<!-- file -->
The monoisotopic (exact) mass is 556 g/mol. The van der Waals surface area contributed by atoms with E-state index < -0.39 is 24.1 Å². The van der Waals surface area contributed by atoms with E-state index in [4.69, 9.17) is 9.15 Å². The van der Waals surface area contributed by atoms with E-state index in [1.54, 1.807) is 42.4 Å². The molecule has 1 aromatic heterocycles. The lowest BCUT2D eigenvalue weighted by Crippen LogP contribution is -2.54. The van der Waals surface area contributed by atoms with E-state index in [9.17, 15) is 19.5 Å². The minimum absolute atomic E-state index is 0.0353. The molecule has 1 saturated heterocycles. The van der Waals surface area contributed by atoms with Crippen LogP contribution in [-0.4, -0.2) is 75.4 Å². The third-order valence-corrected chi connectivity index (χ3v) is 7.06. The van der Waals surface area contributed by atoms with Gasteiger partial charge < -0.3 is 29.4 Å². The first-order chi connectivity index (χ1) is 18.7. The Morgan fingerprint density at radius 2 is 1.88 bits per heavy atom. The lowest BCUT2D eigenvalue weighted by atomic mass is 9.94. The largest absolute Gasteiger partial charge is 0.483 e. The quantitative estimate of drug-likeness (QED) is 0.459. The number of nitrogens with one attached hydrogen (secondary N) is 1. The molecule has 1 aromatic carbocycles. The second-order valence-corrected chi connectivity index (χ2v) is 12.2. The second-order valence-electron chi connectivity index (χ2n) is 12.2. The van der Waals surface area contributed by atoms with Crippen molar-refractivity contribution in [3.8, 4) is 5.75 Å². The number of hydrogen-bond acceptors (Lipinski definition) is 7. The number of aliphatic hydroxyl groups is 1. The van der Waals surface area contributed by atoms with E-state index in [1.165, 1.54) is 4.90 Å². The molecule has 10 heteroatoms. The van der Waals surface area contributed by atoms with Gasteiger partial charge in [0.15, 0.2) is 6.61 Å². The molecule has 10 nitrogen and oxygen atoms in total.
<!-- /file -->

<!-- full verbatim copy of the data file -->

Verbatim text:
The monoisotopic (exact) mass is 556 g/mol. The van der Waals surface area contributed by atoms with E-state index < -0.39 is 24.1 Å². The van der Waals surface area contributed by atoms with E-state index in [4.69, 9.17) is 9.15 Å². The van der Waals surface area contributed by atoms with E-state index in [1.54, 1.807) is 42.4 Å². The molecule has 1 aromatic heterocycles. The lowest BCUT2D eigenvalue weighted by Crippen LogP contribution is -2.54. The van der Waals surface area contributed by atoms with E-state index in [9.17, 15) is 19.5 Å². The minimum absolute atomic E-state index is 0.0353. The molecule has 1 saturated heterocycles. The van der Waals surface area contributed by atoms with Crippen LogP contribution in [-0.4, -0.2) is 75.4 Å². The third-order valence-corrected chi connectivity index (χ3v) is 7.06. The van der Waals surface area contributed by atoms with Gasteiger partial charge < -0.3 is 29.4 Å². The first-order chi connectivity index (χ1) is 18.7. The Morgan fingerprint density at radius 2 is 1.88 bits per heavy atom. The lowest BCUT2D eigenvalue weighted by atomic mass is 9.94. The largest absolute Gasteiger partial charge is 0.483 e. The quantitative estimate of drug-likeness (QED) is 0.459. The number of nitrogens with one attached hydrogen (secondary N) is 1. The molecule has 1 aromatic carbocycles. The second-order valence-corrected chi connectivity index (χ2v) is 12.2. The second-order valence-electron chi connectivity index (χ2n) is 12.2. The van der Waals surface area contributed by atoms with Crippen molar-refractivity contribution in [3.8, 4) is 5.75 Å². The number of hydrogen-bond acceptors (Lipinski definition) is 7. The number of aliphatic hydroxyl groups is 1. The van der Waals surface area contributed by atoms with E-state index in [1.165, 1.54) is 4.90 Å². The molecule has 10 heteroatoms. The van der Waals surface area contributed by atoms with Gasteiger partial charge in [0.15, 0.2) is 6.61 Å². The molecule has 10 nitrogen and oxygen atoms in total.